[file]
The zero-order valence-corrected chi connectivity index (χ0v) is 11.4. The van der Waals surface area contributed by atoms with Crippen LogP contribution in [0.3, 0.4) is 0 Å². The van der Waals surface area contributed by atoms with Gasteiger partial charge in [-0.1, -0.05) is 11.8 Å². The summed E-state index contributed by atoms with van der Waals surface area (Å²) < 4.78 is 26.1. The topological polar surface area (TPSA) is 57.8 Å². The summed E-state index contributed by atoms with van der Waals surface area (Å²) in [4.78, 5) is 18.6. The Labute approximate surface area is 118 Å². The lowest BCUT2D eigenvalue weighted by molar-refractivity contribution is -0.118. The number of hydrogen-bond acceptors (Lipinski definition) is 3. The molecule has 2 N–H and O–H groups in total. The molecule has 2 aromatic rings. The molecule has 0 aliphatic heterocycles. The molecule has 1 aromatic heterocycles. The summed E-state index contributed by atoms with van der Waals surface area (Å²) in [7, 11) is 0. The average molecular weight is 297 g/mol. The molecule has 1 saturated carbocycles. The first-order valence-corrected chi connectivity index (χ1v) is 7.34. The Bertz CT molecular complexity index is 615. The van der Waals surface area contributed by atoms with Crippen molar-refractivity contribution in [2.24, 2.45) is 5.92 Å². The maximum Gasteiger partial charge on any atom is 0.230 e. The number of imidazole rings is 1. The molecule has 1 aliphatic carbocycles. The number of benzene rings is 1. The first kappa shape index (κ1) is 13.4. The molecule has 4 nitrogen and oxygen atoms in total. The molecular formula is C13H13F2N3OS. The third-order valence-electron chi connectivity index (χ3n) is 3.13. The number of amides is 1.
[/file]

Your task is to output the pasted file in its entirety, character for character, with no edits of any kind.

The zero-order valence-corrected chi connectivity index (χ0v) is 11.4. The van der Waals surface area contributed by atoms with Crippen LogP contribution in [0.3, 0.4) is 0 Å². The van der Waals surface area contributed by atoms with Gasteiger partial charge in [-0.1, -0.05) is 11.8 Å². The summed E-state index contributed by atoms with van der Waals surface area (Å²) < 4.78 is 26.1. The topological polar surface area (TPSA) is 57.8 Å². The summed E-state index contributed by atoms with van der Waals surface area (Å²) in [4.78, 5) is 18.6. The Labute approximate surface area is 118 Å². The lowest BCUT2D eigenvalue weighted by molar-refractivity contribution is -0.118. The number of hydrogen-bond acceptors (Lipinski definition) is 3. The molecule has 2 N–H and O–H groups in total. The molecule has 2 aromatic rings. The molecule has 0 aliphatic heterocycles. The molecule has 1 aromatic heterocycles. The summed E-state index contributed by atoms with van der Waals surface area (Å²) in [7, 11) is 0. The average molecular weight is 297 g/mol. The molecule has 1 saturated carbocycles. The first-order valence-corrected chi connectivity index (χ1v) is 7.34. The Bertz CT molecular complexity index is 615. The van der Waals surface area contributed by atoms with Crippen molar-refractivity contribution in [2.24, 2.45) is 5.92 Å². The maximum Gasteiger partial charge on any atom is 0.230 e. The number of imidazole rings is 1. The molecule has 1 aliphatic carbocycles. The number of benzene rings is 1. The first kappa shape index (κ1) is 13.4. The molecule has 4 nitrogen and oxygen atoms in total. The molecular formula is C13H13F2N3OS. The third-order valence-electron chi connectivity index (χ3n) is 3.13. The number of amides is 1.